Archive pour July, 2011

Karina Gauvin and the OAO! in Magog tomorrow

30 July 2011

The Orford Academy Orchestra (OAO!), featuring gifted musicians from all over the world working under the direction of conductor Jean-François Rivest, taught by several first chairs of the OSM, will perform tomorrow afternoon in Saint-Jean-Bosco Church in Magog.

Soprano Karina Gauvin will be the soloist of Mahler’s magnificent Fourth Symphony.

Details of the program, featuring as well pianist Marc-André Hamelin, can be found here

The Israel Chamber Orchestra performs Wagner in Bayreuth

28 July 2011

The 100th edition of the mythical Bayreuth Festival got under way on Monday with a performance of Tannhäuser. Of course, controverse had to play some part. After the tumultuous saga surrounding the artistic direction of the festival, the Israel Chamber Orchestra (invited to celebrate the 200th anniversary of Franz Liszt, friend and father-in-law of Wagner) became the first Israeli orchestra to perform Wagner in Germany with his Siegfried-Idyll. Needless to say, the German composer is still very much taboo in Israel, even though, 10 years back already, Daniel Barenboim led the Berlin Philharmonic in an excerpt from Tristan und Isolde in Jerusalem.

Musicians (who started to rehearse the piece only 48 hours before the concert, while in Germany) were prepared to perform amidst the hisses, but in the end, music prevailed. Katharina Wagner, codirector of the festival and great-grand-daughter of the composer, who sponsored the orchestra’s trip, was sitting in the first row throughout the program.

“I’ve come to Bayreuth every year since 1951,” explained Mechtild Habiger, an 80-year-old music lover. “We just witnessed an historical moment. It was truly a great moment, plus the orchestra was excellent. They played really well, with much empathy, and the stand-up ovation from the audience was well-deserved.”

Tempers boiling

26 July 2011

It seems that the heat wave which hit North America in the last couple of days may have hit in a different matter in Switzerland. I was away from it all but now realise that the Verbier Festival’s 18th edition is by no means business as usual. It all started a few days ago when violinist Gidon Kremer decided to pull out of a stellar evening at the festival. At first, it was mentioned that he was ill, but Kremer quickly sent a public letter explaining that he was not unwell but just hated the hype surrounding the event.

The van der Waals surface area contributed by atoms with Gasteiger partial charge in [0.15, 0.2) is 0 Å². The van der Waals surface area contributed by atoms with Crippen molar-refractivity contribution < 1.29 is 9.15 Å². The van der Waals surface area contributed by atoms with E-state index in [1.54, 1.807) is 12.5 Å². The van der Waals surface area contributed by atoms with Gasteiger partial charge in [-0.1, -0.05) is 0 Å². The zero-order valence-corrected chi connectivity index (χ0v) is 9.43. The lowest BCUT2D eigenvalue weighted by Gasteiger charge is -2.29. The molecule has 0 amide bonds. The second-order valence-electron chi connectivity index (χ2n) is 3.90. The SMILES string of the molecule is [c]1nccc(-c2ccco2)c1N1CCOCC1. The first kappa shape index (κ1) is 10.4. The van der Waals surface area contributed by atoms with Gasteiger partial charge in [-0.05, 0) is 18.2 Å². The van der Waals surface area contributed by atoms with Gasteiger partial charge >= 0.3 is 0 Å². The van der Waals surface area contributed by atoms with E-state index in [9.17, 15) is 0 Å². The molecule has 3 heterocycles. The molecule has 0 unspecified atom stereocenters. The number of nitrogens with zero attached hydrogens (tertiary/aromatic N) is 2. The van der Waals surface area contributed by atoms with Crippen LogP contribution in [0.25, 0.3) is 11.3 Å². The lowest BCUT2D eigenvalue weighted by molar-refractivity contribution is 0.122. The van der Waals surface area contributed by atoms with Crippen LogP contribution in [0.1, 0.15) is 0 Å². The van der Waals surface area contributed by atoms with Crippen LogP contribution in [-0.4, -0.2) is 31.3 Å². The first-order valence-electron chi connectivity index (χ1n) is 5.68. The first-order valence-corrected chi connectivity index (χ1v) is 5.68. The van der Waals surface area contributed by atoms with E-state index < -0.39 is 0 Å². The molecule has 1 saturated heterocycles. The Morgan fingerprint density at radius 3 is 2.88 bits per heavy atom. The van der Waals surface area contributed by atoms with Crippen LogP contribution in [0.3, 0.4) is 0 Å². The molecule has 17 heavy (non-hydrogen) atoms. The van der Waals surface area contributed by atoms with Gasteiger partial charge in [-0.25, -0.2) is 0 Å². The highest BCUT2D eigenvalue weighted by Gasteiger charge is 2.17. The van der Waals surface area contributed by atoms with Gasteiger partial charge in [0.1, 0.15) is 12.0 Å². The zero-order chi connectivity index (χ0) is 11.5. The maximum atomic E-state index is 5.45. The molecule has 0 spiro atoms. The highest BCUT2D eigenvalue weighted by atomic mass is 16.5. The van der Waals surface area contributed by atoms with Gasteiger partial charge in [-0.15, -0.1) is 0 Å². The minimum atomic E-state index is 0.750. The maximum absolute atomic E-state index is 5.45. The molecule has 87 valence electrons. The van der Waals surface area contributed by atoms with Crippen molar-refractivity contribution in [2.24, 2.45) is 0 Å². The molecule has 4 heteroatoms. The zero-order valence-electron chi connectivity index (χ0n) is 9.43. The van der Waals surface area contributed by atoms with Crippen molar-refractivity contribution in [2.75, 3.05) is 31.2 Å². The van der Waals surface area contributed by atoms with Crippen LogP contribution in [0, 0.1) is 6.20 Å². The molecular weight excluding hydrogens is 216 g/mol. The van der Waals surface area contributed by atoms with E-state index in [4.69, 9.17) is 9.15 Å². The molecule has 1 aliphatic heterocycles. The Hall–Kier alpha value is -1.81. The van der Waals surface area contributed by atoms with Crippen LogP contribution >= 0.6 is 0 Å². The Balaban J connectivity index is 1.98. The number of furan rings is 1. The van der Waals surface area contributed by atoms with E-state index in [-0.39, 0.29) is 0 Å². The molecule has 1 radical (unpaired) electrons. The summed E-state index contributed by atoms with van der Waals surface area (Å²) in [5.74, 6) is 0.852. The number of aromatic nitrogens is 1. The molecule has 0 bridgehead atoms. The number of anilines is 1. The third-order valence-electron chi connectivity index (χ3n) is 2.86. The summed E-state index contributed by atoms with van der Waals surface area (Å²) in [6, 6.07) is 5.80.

“Stepping out of a festival with a high profile and great ratings, I do question the integrity of those gifted musicians who are ready to trade their talent for symbolic “recognition” on the wall of “stars”.

I simply want to distance myself from the hype of “eventful gatherings”. My goal has always been to SERVE music and composers, and it will always remain to be. To please crowds, promoters and managers is another issue,” he writes.

“To become a real artist, to nurture one’s talent, to discover ones own path in life, this in music takes TIME and EFFORT.

It seems that the music market and its certain “rules” aiming for a quick promotion do often neglect these aspects of creative growth.

Therefore, many wonderful young and gifted artists become victims of a well-orchestrated success, which in fact becomes a real hindrance for them to discover………themselves.”

(You can read the full letter here...)

(The letter that was sent to the Festival can be accessed here…)

Composer-in-residence Lera Auerbach also sent a public response to Kremer.

“You will be missed here this summer. I am personally sorry not to hear you play. I am sure that the children, brought from Urals and Siberia, will be sorry not to hear you this summer and it may be very difficult for them to be able to attend your concerts any time soon. I am sure that the Academy and Orchestra’s young artists will miss you as well as your numerous friends and colleagues.
followers, your colleagues.
To take a stand and refuse to share your gift by canceling a concert requires courage, maybe as much courage as going on stage, if not more, but we are the ones getting hurt by it; we who love you, who  admire your playing, your audiences, your friends, your students, your
The show must go on even when the walls around are falling down, because this is part of being an artist – accepting the  imperfections of the world around and transcending the reality, transcending the gravity, creating regardless of circumstances and above all – sharing the gift of music.”
What a way for me to get back to reality! Will music prevail? Most certainly, and this is the most important thing here.

On the road…

18 July 2011

Sometimes, musicians need a little silence or would rather listen to the sound of the waves rather than that of their favourite instrument or mp3 player. I am no exception to this rule and will be gone for a week. One slight regret perhaps: missing the concerts of the Philadelphia Orchestra at the Festival de Lanaudière on July 23 and 24, especially since I’ll be in Philadelphia for a couple of days at the beginning of my trip!